Coffee and Death

  • Jack Fong


This chapter introduces the Death Café phenomenon, of which my work conceptualizes as an existential and transformative social movement. The chapter examines, among other things, the history of the Death Café, its global proliferation, and key activists in the movement. The chapter also examines these regular gatherings of primarily nonterminally ill Baby Boomers, their “vibes,” and how they unpack their orientations toward mortality over a healthy meal, drinks, and deserts. In such environments, Death Café participants enjoy one another’s company with unpretentious energies and a variety of mortality considerations are discussed. These include the logistics, services, and finances of attending to death, medical care at end of life, and if a good death can be had, are but just a few conversational topics. Considerations about the afterlife, what near-death experiences mean, whether the deceased are still “there,” and what it is like to be with a dying person are voiced, as are the realizations that death experiences have had in positively transforming Café participants. Café attendees tell their stories, ask for advice, support those that are still grieving, and provide wisdoms for one another. In the process, Death Café participants create communicative space where discussions about mortality can be made to promote a healthier outlook on one’s life and death. Finally, this chapter closes with an overview of other chapters in the text.


  1. Ariès, Phillipe. 1974. Western Attitudes Toward Death: From the Middle Ages to the Present. Baltimore: The Johns Hopkins University Press.Google Scholar
  2. Ariès, Phillipe. 1981. The Hour of Our Death. New York: Alfred A. Knopf, Inc.Google Scholar
  3. Butler, Katy. 2013. Knocking on Heaven’s Door: The Path to a Better Way of Death. New York, NY: Scribner.Google Scholar
  4. Calhoun, Craig. 1994. Habermas and the Public Sphere. Cambridge: MIT Press.Google Scholar
  5. Cohen, J. 1997. “Deliberations and Democratic Legitimacy.” In Deliberative Democracy: Essays on Reason and Politics, edited by James Bohman and William Rehg, 67–92. Boston: MIT Press.Google Scholar
  6. Corr, Charles A. 1992. “A Task-based Approach to Coping with Dying.” Omega—Journal of Death and Dying 23: 81–94.CrossRefGoogle Scholar
  7. Corr, Charles A. 2015. “Teaching about Life and Living in Courses on Death and Dying.” Omega—Journal of Death and Dying 73(2): 174–87.CrossRefGoogle Scholar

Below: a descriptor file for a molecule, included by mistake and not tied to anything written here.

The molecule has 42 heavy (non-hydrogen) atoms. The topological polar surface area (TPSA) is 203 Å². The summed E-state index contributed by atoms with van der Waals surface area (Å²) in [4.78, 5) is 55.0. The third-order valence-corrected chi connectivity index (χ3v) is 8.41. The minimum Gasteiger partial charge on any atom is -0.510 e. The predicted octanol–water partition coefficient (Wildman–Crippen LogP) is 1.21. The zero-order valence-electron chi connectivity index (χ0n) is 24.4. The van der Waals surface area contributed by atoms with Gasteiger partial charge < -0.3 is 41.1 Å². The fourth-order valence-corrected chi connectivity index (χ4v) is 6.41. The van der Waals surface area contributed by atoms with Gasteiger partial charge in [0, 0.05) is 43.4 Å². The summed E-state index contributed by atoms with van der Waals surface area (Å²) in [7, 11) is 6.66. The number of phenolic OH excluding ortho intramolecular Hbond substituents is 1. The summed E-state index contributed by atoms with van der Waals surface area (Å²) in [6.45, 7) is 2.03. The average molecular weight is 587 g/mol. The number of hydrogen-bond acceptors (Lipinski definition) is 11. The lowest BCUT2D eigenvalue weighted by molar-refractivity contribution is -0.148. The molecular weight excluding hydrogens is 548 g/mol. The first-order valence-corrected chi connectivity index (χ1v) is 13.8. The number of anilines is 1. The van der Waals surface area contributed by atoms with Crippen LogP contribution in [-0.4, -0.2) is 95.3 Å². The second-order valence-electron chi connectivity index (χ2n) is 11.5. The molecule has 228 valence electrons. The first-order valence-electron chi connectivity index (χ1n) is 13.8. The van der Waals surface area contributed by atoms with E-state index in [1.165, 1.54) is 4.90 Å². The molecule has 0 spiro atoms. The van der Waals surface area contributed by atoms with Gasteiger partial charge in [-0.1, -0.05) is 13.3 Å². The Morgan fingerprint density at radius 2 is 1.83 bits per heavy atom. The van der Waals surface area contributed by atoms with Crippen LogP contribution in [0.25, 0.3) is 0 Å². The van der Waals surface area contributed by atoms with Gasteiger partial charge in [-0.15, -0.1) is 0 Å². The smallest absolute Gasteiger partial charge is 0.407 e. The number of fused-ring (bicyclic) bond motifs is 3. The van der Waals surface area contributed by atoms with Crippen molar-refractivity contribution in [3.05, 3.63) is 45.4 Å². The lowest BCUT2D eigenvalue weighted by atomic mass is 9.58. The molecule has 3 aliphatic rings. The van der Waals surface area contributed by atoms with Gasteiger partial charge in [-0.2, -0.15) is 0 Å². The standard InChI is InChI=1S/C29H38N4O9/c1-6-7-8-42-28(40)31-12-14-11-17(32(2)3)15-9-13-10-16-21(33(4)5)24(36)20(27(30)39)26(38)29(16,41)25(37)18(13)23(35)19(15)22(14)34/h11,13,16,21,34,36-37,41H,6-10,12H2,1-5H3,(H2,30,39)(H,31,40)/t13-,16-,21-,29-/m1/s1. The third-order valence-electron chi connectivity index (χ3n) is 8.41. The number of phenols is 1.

8. Dallas, Mary Elizabeth. 2016. “Many of Oldest Old Say They’re at Peace with Dying: Study Finds Most People over 95 are Simply Grateful for Every Day.” WEBSITE accessed on August 11, 2016.
  9. DeSpelder, Lynne Ann, and Albert Lee Strickland. 2009. The Last Dance: Encountering Death and Dying. New York: McGraw-Hill Higher Education.Google Scholar
  10. Economist Intelligence Unit. 2015. The 2015 Quality of Death Index: Ranking Palliative Care Across the World. Singapore: Lien Foundation Lien Foundation.Google Scholar
  11. Fromm, Erich. 1969. Escape from Freedom. New York: Henry Holt and Company, LLC.Google Scholar
  12. Fromm, Erich. 2012. To Have or To Be. London: Bloomsbury Publishing.Google Scholar
  13. Guinness, Molly. 2010. “Never Say Die? Far from it in Paris Death Café.” Independent. WEBSITE accessed on December 11, 2014.
  14. Habermas, Jürgen. 1984. The Theory of Communicative Action, Volume 1: Reason and the Rationalization of Society. Boston: Beacon Press.Google Scholar
  15. Habermas, Jürgen. 1987. The Theory of Communicative Action, Volume 2: Lifeworld and System: A Critique of Functional Reason. Boston: Beacon Press.Google Scholar
  16. Habermas, Jürgen. 1991. The Structural Transformation of the Public Sphere: An Inquiry into a Category of Bourgeois Society. Cambridge: MIT Press.Google Scholar
  17. Habermas, Jürgen. 1994. Justification and Application: Remarks on Discourse Ethics. Cambridge: MIT Press.Google Scholar
  18. Illich, Ivan. 1976. Medical Nemesis: The Expropriation of Health. New York: Pantheon Books.Google Scholar
  19. Inglehart, Ronald. 2008. “Changing Values among Western Publics from 1970 to 2006.” West European Politics 31(1–2): 130–146.CrossRefGoogle Scholar
  20. Lofland, Lyn H. 1979. The Craft of Dying: The Modern Face of Death. Thousand Oaks: Sage Publications.Google Scholar
  21. Mitford, Jessica. 1963. The American Way of Death. New York City: Simon and Schuster.Google Scholar
  22. Oldenburg, Ray. 1999. The Great Good Place. New York: Marlowe & Company.Google Scholar
  23. Ritzer, George. 2010. Enchanting a Disenchanted World: Continuity and Change in the Cathedrals of Consumption. Thousand Oaks: Sage Publications.CrossRefGoogle Scholar
  24. Schudson, Michael. 1994. “Was There Ever a Public Sphere? If So, When? Reflections on the American Case.” In Habermas and the Public Sphere, edited by Craig Calhoun, 143–163. Cambridge: MIT Press.Google Scholar
  25. Slocum, Joshua, and Lisa Carlson. 2011. Final Rights: Reclaiming the American Way of Death. Hinesburg, VT: Upper Access Inc., Book Publishers.Google Scholar
  26. Smith, Ronald G. E. 1996. The Death Care Industries in the United States. London: McFarland & Company, Inc., Publishers.Google Scholar
  27. Szczelkun, Stefan. 1999. “Summary of the Theory of Communicative Action.” Royal College of Art, London. WEBSITE accessed on June 8, 2016.
  28. Viegas, F. B., M. Wattenberg, and J. Feinberg. 2009. “Participatory Visualization with Wordle.” Visualization and Computer Graphics, IEEE Transactions 15(6): 1–8.CrossRefGoogle Scholar

Copyright information

© The Author(s) 2017

Authors and Affiliations

  • Jack Fong
    • 1
  1. 1.Associate Professor of SociologyDepartment of Psychology & Sociology California State Polytechnic UniversityPomona CAUSA

Personalised recommendations